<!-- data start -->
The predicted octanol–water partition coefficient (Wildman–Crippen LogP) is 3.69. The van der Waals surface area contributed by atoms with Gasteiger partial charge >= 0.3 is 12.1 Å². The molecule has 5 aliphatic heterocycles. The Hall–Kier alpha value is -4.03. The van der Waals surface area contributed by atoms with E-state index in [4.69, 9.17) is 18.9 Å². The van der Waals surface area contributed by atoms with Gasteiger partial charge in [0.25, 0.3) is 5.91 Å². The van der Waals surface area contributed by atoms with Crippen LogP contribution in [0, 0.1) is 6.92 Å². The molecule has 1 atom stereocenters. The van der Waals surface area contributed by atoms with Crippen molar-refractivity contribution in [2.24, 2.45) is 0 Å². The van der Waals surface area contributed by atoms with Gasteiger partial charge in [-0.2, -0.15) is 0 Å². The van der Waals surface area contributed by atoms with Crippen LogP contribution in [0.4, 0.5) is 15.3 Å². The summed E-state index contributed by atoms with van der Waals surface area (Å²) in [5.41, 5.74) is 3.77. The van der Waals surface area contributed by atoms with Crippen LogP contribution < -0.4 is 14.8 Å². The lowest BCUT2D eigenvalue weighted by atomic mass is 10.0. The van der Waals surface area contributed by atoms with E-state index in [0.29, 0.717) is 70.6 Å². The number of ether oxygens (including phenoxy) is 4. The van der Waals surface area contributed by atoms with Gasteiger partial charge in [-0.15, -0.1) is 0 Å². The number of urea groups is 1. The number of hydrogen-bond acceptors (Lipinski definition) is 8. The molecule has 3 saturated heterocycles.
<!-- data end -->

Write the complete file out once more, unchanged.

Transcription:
The predicted octanol–water partition coefficient (Wildman–Crippen LogP) is 3.69. The van der Waals surface area contributed by atoms with Gasteiger partial charge >= 0.3 is 12.1 Å². The molecule has 5 aliphatic heterocycles. The Hall–Kier alpha value is -4.03. The van der Waals surface area contributed by atoms with E-state index in [4.69, 9.17) is 18.9 Å². The van der Waals surface area contributed by atoms with Gasteiger partial charge in [0.25, 0.3) is 5.91 Å². The van der Waals surface area contributed by atoms with Crippen LogP contribution in [0, 0.1) is 6.92 Å². The molecule has 1 atom stereocenters. The van der Waals surface area contributed by atoms with Crippen molar-refractivity contribution in [2.24, 2.45) is 0 Å². The van der Waals surface area contributed by atoms with Gasteiger partial charge in [-0.2, -0.15) is 0 Å². The van der Waals surface area contributed by atoms with Crippen LogP contribution in [0.4, 0.5) is 15.3 Å². The summed E-state index contributed by atoms with van der Waals surface area (Å²) in [5.41, 5.74) is 3.77. The van der Waals surface area contributed by atoms with Crippen LogP contribution < -0.4 is 14.8 Å². The lowest BCUT2D eigenvalue weighted by atomic mass is 10.0. The van der Waals surface area contributed by atoms with E-state index in [0.29, 0.717) is 70.6 Å². The number of ether oxygens (including phenoxy) is 4. The van der Waals surface area contributed by atoms with Gasteiger partial charge in [-0.15, -0.1) is 0 Å². The number of urea groups is 1. The number of hydrogen-bond acceptors (Lipinski definition) is 8. The molecule has 3 saturated heterocycles.